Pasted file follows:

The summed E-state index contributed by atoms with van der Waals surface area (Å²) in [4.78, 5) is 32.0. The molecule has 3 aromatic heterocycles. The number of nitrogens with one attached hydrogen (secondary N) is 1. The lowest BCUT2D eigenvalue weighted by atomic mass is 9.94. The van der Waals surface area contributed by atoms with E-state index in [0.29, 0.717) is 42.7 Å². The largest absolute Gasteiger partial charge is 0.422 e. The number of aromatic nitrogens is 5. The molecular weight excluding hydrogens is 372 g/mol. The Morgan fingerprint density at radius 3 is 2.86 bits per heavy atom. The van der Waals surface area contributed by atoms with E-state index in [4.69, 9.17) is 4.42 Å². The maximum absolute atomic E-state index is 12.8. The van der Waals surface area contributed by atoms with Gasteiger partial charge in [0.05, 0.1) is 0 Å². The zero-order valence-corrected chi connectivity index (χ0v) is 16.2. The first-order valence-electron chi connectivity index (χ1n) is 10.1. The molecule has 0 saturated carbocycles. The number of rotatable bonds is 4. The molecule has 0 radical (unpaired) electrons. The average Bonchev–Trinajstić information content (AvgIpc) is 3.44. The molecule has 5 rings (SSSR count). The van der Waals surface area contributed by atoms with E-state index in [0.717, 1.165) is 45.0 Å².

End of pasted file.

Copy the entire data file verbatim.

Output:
The summed E-state index contributed by atoms with van der Waals surface area (Å²) in [4.78, 5) is 32.0. The molecule has 3 aromatic heterocycles. The number of nitrogens with one attached hydrogen (secondary N) is 1. The lowest BCUT2D eigenvalue weighted by atomic mass is 9.94. The van der Waals surface area contributed by atoms with E-state index in [0.29, 0.717) is 42.7 Å². The largest absolute Gasteiger partial charge is 0.422 e. The number of aromatic nitrogens is 5. The molecular weight excluding hydrogens is 372 g/mol. The Morgan fingerprint density at radius 3 is 2.86 bits per heavy atom. The van der Waals surface area contributed by atoms with E-state index in [4.69, 9.17) is 4.42 Å². The maximum absolute atomic E-state index is 12.8. The van der Waals surface area contributed by atoms with Gasteiger partial charge in [0.05, 0.1) is 0 Å². The zero-order valence-corrected chi connectivity index (χ0v) is 16.2. The first-order valence-electron chi connectivity index (χ1n) is 10.1. The molecule has 0 saturated carbocycles. The number of rotatable bonds is 4. The molecule has 0 radical (unpaired) electrons. The average Bonchev–Trinajstić information content (AvgIpc) is 3.44. The molecule has 5 rings (SSSR count). The van der Waals surface area contributed by atoms with E-state index in [0.717, 1.165) is 45.0 Å².